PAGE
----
Thu, May 11, 2017 - Page 9 News List

Are South Korea’s powerful families facing the end of their rule?

By Jonathan Soble, Jeyup Kwaak and Choe Sang-hun  /  NY Times News Service

Forget Machiavelli, or Game of Thrones. When it comes to staying in power, South Korea’s richest business clans have the game plan down.

There is the charity maneuver, in which family members park their stakes in their business empires in philanthropic nonprofits, letting them keep control without paying heavy taxes.

There is the new company maneuver, in which they create new firms that strike lucrative and friendly business deals with the others they control.

And then there is old-fashioned corporate engineering, in which they merge arms of their empires together to consolidate power, even as other shareholders complain.

With South Korea’s biggest business empire, Samsung, caught up in a nationwide political scandal, a new generation of South Korean leaders has vowed to rip up that playbook.

Major candidates in Tuesday’s election for president have said they would clamp down on South Korea’s family-controlled business empires, called chaebol, which dominate the country’s economy and have amassed immense political power.

“Chaebol family control as we know it could end with this generation,” said Kim Woo-chan, a professor of finance at Seoul-based Korea University Business School, pointing to an intensifying backlash against inherited wealth. “An opportunity as good as this one is unprecedented.”

However, that could be easier said than done, South Korean officials and experts have said.

While the public blames the chaebol for an embarrassing series of political and business scandals and for holding back the country’s once surging economy, they continue to hold considerable political power. Their controlling families have also proved adept at finding ways to keep control, even as they face increasing challenges from inheritance taxes, unhappy outside investors and their own family squabbling.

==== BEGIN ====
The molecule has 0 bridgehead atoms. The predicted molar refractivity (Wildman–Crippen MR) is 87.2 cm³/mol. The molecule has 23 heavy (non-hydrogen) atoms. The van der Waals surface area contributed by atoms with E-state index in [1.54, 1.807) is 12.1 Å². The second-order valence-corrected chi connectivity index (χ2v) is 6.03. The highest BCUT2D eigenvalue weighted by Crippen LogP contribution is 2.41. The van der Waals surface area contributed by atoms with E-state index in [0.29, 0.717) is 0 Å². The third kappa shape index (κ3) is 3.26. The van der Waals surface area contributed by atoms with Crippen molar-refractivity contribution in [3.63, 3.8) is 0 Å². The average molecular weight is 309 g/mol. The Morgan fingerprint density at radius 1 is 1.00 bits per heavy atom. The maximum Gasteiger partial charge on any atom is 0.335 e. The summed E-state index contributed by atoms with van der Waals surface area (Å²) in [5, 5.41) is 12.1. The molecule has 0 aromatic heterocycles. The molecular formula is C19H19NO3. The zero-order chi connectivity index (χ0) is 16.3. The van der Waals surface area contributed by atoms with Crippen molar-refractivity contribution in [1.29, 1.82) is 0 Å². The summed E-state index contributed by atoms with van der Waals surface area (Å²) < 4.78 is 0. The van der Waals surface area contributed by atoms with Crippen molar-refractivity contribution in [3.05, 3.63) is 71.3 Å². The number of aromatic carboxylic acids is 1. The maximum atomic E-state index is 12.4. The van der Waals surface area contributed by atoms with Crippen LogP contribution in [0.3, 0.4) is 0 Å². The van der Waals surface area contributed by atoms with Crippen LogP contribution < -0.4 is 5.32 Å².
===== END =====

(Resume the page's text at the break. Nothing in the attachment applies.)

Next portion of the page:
“Leaders, markets — they don’t change overnight,” said Rhyu Sang-young, a professor of political economy at Yonsei University in Seoul. “Every culture has a strong legacy, inertia. It takes time.”

South Korean President Moon Jae-in, sworn in yesterday, has vowed to stop families from using nonprofit foundations, complicated shareholding plans and other methods to keep control of businesses. One of his main advisers is Kim Sang-jo, an economist known for hawkish views on the chaebol.

However, the South Korean Democratic Party, led by Moon, holds only 119 seats in the 300-member South Korean National Assembly. The Democrats would find it hard to get support from rival parties in passing chaebol reform bills through a fractured legislature, where a pro-business lobby also remains strong.

Passing a bill would take many months of wrangling.

Moon has also promised to make prosecutors more independent and to make it more difficult for a president to abuse the power of the office, limiting the ability of chaebol to collude with officials and escape justice. However, such reforms would likely require a revision of the constitution, which would be very difficult to pull off given the nation’s fractious politics.

Mounting distrust of the chaebol culminated earlier this year in the arrest and indictment of Jay Y. Lee, Samsung’s de facto chief, on bribery and other charges related to a scandal that ousted South Korea’s president and led to Tuesday’s election.

Lee is a member of the third generation of a family that controls a business empire that makes its famous mobile phones; builds the world’s tallest skyscrapers — an affiliate constructed the Burj Khalifa in Dubai; operates hospitals, hotels and theme parks; and even offers credit cards.

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